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post #18 of 97 Old 03-03-2011, 12:02 PM
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Try a smaller hardware store for people who know what they are talking about. Rarely do you ever get knowledgable salespeople at HD or places like that.

Up Here we have Lee Valley where I go for fasteners for woodworking projects. If you have one where you live that's where I suggest you go.

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post #19 of 97 Old 03-03-2011, 12:56 PM - Thread Starter
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sorry for all the questions, but i guess when you're dumb you just gotta ask.

more questions

1) can i use the dry wall screws to screw together the plywood? 1 5/8" coarse?

2) how do you guys typically install the drivers onto your cab? screw it in? or bolt it?

3) where can i get the polyfill?
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post #20 of 97 Old 03-03-2011, 01:02 PM
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Quote:
Originally Posted by smokarz View Post

sorry for all the questions, but i guess when you're dumb you just gotta ask.

more questions

1) can i use the dry wall screws to screw together the plywood? 1 5/8" coarse?

2) how do you guys typically install the drivers onto your cab? screw it in? or bolt it?

3) where can i get the polyfill?

I use drywall screws and the work fine if you're going to veneer or paint. If you're going to stain them then they'll be really visible where you've puttied over them. Polyfill is everywhere. WalMart, Target, JoAnn fabrics, etc. A lot of guys use the machine screws with the t-nut like the guy had in the picture above.

Dumb enough to spend lots of cash on this junk!
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post #21 of 97 Old 03-03-2011, 01:18 PM - Thread Starter
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yeah, i would like to stain them though....

would the PL stuff be strong enough by itself to hold the cab together? or do i have to haves crews?
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post #22 of 97 Old 03-03-2011, 02:09 PM
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Quote:
Originally Posted by smokarz View Post

yeah, i would like to stain them though....

would the PL stuff be strong enough by itself to hold the cab together? or do i have to haves crews?

Yes. But you have to use clamps.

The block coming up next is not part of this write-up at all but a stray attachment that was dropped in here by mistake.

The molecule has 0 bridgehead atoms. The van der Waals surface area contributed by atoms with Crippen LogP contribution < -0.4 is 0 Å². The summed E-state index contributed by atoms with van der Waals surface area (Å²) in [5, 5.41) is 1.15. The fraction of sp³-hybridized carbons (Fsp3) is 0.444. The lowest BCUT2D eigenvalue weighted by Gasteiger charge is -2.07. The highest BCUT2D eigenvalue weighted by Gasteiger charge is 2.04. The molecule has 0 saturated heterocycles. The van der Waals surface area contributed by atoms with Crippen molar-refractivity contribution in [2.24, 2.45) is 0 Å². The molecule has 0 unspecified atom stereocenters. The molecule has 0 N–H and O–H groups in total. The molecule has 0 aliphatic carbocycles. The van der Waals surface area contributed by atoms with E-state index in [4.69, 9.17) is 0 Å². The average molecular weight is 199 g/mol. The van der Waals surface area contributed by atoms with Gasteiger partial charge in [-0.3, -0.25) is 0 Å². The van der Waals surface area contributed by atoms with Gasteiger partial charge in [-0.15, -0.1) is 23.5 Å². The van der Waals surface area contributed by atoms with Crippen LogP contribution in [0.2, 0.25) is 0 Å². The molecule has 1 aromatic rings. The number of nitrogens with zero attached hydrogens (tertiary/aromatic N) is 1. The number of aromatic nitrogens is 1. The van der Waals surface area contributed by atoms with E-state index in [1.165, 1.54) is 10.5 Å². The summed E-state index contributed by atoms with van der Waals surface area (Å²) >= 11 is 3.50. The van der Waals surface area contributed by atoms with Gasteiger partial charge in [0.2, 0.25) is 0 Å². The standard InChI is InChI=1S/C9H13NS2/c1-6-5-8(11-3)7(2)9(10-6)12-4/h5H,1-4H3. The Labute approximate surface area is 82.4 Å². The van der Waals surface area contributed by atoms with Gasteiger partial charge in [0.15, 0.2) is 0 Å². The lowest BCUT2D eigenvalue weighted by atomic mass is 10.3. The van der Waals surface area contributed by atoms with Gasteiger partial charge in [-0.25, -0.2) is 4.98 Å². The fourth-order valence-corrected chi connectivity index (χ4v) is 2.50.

It held together my speakers and they were 500lbs of mdf and almost 7' tall.

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post #23 of 97 Old 03-03-2011, 02:52 PM - Thread Starter
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ok, i just bought some clamps.....will these do?

http://www.homedepot.com/h_d1/N-5yc1...atalogId=10053
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post #24 of 97 Old 03-03-2011, 03:35 PM
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Yes those will do fine. You are best to use a piece of wood inbetween the clamp and your speaker so you dont damage it.

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post #25 of 97 Old 03-03-2011, 05:59 PM - Thread Starter
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well, just got my horn and drivers delivered today.

Selenium HM25-25 and Selenium D220ti.
LL
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post #26 of 97 Old 03-03-2011, 08:05 PM - Thread Starter
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questions on PL glue.

1) do i need to wear gloves?
2) how do i clean up the glue if they get on my hands/arms?
3) how do i remove spills if they get on the wood surface that i want to stain?

thanks!
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post #27 of 97 Old 03-03-2011, 09:00 PM
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You might want to talk to Bob about the filler. I'm going to build a pair of the CS-1 versions for some rear surrounds. He told me the sealed boxes don't need any acoustic treatment. Might be different for the ported enclosures.
A little bracing couldn't hurt though. Make sure you allow for the volume of the bracing in your calculations. Looks like you are going to beat me to the finish line. Let us know how they sound.
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post #28 of 97 Old 03-03-2011, 09:26 PM - Thread Starter
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so you mean i need to make the box a little bigger for bracing?

didn't account for that.
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post #29 of 97 Old 03-03-2011, 09:30 PM
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I don't think a few pieces of rowel will make any difference.
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post #30 of 97 Old 03-04-2011, 12:55 AM
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Quote:
Originally Posted by smokarz View Post

questions on PL glue.

1) do i need to wear gloves?
2) how do i clean up the glue if they get on my hands/arms?
3) how do i remove spills if they get on the wood surface that i want to stain?

thanks!

Yes, definitely wear gloves. You can use paint thinner/mineral spirits to clean it up before it dries. After it dries it'll sand off no problem.

Dumb enough to spend lots of cash on this junk!